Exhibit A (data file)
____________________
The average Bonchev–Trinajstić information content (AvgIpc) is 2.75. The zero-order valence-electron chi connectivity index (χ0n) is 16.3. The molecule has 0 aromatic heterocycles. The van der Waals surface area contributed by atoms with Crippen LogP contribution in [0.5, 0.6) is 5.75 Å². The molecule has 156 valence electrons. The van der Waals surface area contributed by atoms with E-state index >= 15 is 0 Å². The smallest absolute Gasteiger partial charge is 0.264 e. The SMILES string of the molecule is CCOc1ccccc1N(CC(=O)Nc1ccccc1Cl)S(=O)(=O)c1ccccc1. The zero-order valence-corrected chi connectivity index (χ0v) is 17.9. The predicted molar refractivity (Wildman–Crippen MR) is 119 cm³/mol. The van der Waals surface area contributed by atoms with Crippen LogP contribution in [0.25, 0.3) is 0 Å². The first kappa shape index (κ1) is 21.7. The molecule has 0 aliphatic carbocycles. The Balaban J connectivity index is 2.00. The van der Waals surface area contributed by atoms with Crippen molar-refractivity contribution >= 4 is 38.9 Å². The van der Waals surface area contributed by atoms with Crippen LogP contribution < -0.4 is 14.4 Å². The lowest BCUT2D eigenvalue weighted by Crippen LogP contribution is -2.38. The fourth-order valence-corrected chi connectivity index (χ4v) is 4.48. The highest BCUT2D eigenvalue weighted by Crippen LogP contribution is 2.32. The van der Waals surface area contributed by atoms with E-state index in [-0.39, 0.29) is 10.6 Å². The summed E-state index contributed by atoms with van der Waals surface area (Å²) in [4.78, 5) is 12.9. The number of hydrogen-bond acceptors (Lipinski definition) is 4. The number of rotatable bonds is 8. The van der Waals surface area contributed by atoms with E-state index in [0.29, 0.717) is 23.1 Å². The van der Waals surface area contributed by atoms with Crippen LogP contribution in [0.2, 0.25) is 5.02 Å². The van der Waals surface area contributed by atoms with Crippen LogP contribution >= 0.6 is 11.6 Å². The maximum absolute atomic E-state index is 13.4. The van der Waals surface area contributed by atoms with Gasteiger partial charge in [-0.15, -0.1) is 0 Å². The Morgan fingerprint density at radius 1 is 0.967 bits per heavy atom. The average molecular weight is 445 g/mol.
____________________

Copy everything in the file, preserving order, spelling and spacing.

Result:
The average Bonchev–Trinajstić information content (AvgIpc) is 2.75. The zero-order valence-electron chi connectivity index (χ0n) is 16.3. The molecule has 0 aromatic heterocycles. The van der Waals surface area contributed by atoms with Crippen LogP contribution in [0.5, 0.6) is 5.75 Å². The molecule has 156 valence electrons. The van der Waals surface area contributed by atoms with E-state index >= 15 is 0 Å². The smallest absolute Gasteiger partial charge is 0.264 e. The SMILES string of the molecule is CCOc1ccccc1N(CC(=O)Nc1ccccc1Cl)S(=O)(=O)c1ccccc1. The zero-order valence-corrected chi connectivity index (χ0v) is 17.9. The predicted molar refractivity (Wildman–Crippen MR) is 119 cm³/mol. The van der Waals surface area contributed by atoms with Crippen LogP contribution in [0.25, 0.3) is 0 Å². The first kappa shape index (κ1) is 21.7. The molecule has 0 aliphatic carbocycles. The Balaban J connectivity index is 2.00. The van der Waals surface area contributed by atoms with Crippen molar-refractivity contribution >= 4 is 38.9 Å². The van der Waals surface area contributed by atoms with Crippen LogP contribution < -0.4 is 14.4 Å². The lowest BCUT2D eigenvalue weighted by Crippen LogP contribution is -2.38. The fourth-order valence-corrected chi connectivity index (χ4v) is 4.48. The highest BCUT2D eigenvalue weighted by Crippen LogP contribution is 2.32. The van der Waals surface area contributed by atoms with E-state index in [-0.39, 0.29) is 10.6 Å². The summed E-state index contributed by atoms with van der Waals surface area (Å²) in [4.78, 5) is 12.9. The number of hydrogen-bond acceptors (Lipinski definition) is 4. The number of rotatable bonds is 8. The van der Waals surface area contributed by atoms with E-state index in [0.29, 0.717) is 23.1 Å². The van der Waals surface area contributed by atoms with Crippen LogP contribution in [0.2, 0.25) is 5.02 Å². The van der Waals surface area contributed by atoms with Crippen LogP contribution >= 0.6 is 11.6 Å². The maximum absolute atomic E-state index is 13.4. The van der Waals surface area contributed by atoms with Gasteiger partial charge in [-0.15, -0.1) is 0 Å². The Morgan fingerprint density at radius 1 is 0.967 bits per heavy atom. The average molecular weight is 445 g/mol.